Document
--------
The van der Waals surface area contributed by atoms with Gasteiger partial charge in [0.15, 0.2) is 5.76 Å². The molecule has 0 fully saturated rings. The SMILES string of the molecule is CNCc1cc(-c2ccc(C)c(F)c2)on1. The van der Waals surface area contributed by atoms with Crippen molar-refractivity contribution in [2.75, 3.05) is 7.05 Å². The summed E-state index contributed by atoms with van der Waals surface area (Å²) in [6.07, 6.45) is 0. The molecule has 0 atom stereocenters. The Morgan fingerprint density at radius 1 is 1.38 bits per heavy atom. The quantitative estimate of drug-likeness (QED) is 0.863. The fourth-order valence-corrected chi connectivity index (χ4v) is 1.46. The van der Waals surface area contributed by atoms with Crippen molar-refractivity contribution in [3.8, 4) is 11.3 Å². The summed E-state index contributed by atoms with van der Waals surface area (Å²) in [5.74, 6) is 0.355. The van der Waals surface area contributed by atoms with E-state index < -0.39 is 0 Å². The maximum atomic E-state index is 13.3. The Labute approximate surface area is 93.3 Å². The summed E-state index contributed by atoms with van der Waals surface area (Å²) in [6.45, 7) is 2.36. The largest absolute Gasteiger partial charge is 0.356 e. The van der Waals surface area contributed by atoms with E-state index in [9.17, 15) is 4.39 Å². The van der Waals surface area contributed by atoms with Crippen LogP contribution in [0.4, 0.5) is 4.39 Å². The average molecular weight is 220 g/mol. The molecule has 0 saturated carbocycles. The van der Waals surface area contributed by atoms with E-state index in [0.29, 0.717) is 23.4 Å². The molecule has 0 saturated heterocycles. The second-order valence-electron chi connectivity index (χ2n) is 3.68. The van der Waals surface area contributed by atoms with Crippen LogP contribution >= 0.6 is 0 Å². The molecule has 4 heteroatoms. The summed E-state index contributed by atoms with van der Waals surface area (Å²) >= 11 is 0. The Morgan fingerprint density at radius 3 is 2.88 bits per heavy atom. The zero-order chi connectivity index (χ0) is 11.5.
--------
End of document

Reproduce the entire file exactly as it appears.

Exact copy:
The van der Waals surface area contributed by atoms with Gasteiger partial charge in [0.15, 0.2) is 5.76 Å². The molecule has 0 fully saturated rings. The SMILES string of the molecule is CNCc1cc(-c2ccc(C)c(F)c2)on1. The van der Waals surface area contributed by atoms with Crippen molar-refractivity contribution in [2.75, 3.05) is 7.05 Å². The summed E-state index contributed by atoms with van der Waals surface area (Å²) in [6.07, 6.45) is 0. The molecule has 0 atom stereocenters. The Morgan fingerprint density at radius 1 is 1.38 bits per heavy atom. The quantitative estimate of drug-likeness (QED) is 0.863. The fourth-order valence-corrected chi connectivity index (χ4v) is 1.46. The van der Waals surface area contributed by atoms with Crippen molar-refractivity contribution in [3.8, 4) is 11.3 Å². The summed E-state index contributed by atoms with van der Waals surface area (Å²) in [5.74, 6) is 0.355. The van der Waals surface area contributed by atoms with E-state index < -0.39 is 0 Å². The maximum atomic E-state index is 13.3. The Labute approximate surface area is 93.3 Å². The summed E-state index contributed by atoms with van der Waals surface area (Å²) in [6.45, 7) is 2.36. The largest absolute Gasteiger partial charge is 0.356 e. The van der Waals surface area contributed by atoms with E-state index in [9.17, 15) is 4.39 Å². The van der Waals surface area contributed by atoms with Crippen LogP contribution in [0.4, 0.5) is 4.39 Å². The average molecular weight is 220 g/mol. The molecule has 0 saturated carbocycles. The van der Waals surface area contributed by atoms with E-state index in [0.29, 0.717) is 23.4 Å². The molecule has 0 saturated heterocycles. The second-order valence-electron chi connectivity index (χ2n) is 3.68. The van der Waals surface area contributed by atoms with Crippen LogP contribution >= 0.6 is 0 Å². The molecule has 4 heteroatoms. The summed E-state index contributed by atoms with van der Waals surface area (Å²) >= 11 is 0. The Morgan fingerprint density at radius 3 is 2.88 bits per heavy atom. The zero-order chi connectivity index (χ0) is 11.5.